Sponsored Content - As we reached 2022’s halfway mark, we were told that we are now in a bear market; this, as measured by the S&P 500, the broadest major index, says Chris Temple, editor and publisher, National Investor Publishing.
That Index in the wake of the Fed’s latest interest rate hike was down 20% finally from its high; a mark long since reached by the Nasdaq, the Russell 2000 Small Cap Index, the resource-rich Toronto Venture Exchange, and last but not least, those Old FAANGs. As a group, the “Nifty Five” (Facebook, Apple, Amazon, Netflix and Google) were recently down more than TWICE the S&P 500’s decline.
Suggesting things for the markets and economy will get considerably worse before they get better, we have the chief cause of all this market misery: the newly dubbed (by yours truly) “Fire Marshall Jay.” (You’ll get the comparison if you, like me, were a fan of the old sketch comedy show In Living Color…and especially of one of Jim Carrey’s characters.) From clueless arsonist to now—if his rhetoric is to be even half believed—reckless fireman, Powell has been more plain spoken of late that NOTHING will be allowed to stand in the way of his bringing inflation back down.
Most recently as this is written, Powell reinforced in Europe what he told Congress days before in his semi-annual Congressional testimony: undoing his damage on the inflation front is JOB ONE. He is fine with a recession and a weaker job market in the months ahead if that’s what it takes to put out the fire.
So far, at least, the new cyclical bear market on Wall Street has generally not been accompanied by any systemic issues that caused markets to seize up and then crash back in 2008. But as the Fed’s nascent tightening/inflation fighting campaign moves along the odds increase that something will “break.” It will be interesting to see if we are able to make it to year-end before Powell & Company have pulled out one too many sticks in this latest game of Monetary Jenga.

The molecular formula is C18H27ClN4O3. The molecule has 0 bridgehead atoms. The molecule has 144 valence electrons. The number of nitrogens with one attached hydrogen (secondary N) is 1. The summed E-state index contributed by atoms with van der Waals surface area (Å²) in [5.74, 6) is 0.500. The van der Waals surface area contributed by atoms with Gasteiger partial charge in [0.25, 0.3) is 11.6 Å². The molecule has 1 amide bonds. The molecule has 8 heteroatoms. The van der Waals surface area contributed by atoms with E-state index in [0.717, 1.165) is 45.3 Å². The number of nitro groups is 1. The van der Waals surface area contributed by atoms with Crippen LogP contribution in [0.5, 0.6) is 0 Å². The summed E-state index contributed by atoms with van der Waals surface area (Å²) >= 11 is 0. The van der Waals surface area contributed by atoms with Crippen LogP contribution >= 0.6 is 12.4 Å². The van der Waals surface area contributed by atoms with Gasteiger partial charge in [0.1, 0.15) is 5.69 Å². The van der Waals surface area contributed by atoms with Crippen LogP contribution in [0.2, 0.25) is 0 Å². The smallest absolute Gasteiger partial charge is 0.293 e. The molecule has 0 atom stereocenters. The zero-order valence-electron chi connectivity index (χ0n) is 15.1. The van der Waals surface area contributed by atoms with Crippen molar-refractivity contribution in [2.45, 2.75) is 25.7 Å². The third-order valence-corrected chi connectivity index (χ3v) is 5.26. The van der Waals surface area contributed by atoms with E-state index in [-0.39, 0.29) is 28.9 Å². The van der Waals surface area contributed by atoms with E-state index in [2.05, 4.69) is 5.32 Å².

We’re but days away from the bear market’s greatest reality check yet: subpar Q2 earnings and downgrades for the next couple quarters or more. The odds and deteriorating backdrop overall both point to a possibly significant new leg down for the broad markets before long. This should especially be the time, therefore, when you’re honing your shopping list of the many worthwhile babies that have been thrown out with all the bath water by investors.
Indeed, I am making the case to my members right now of a significant intermediate-term bottom for the broad stock market being reached prior to the mid-term elections in November. But for the best individual stories among all the wreckage especially, it’s not too early to be taking/adding to long-term positions.
(NOTE: For an expanded/more detailed look at Chris’ comments and recommendations, check out HIS FULL MID-YEAR REPORT.)
If you are not already a member, visit Chris Temple at NationalInvestor.com.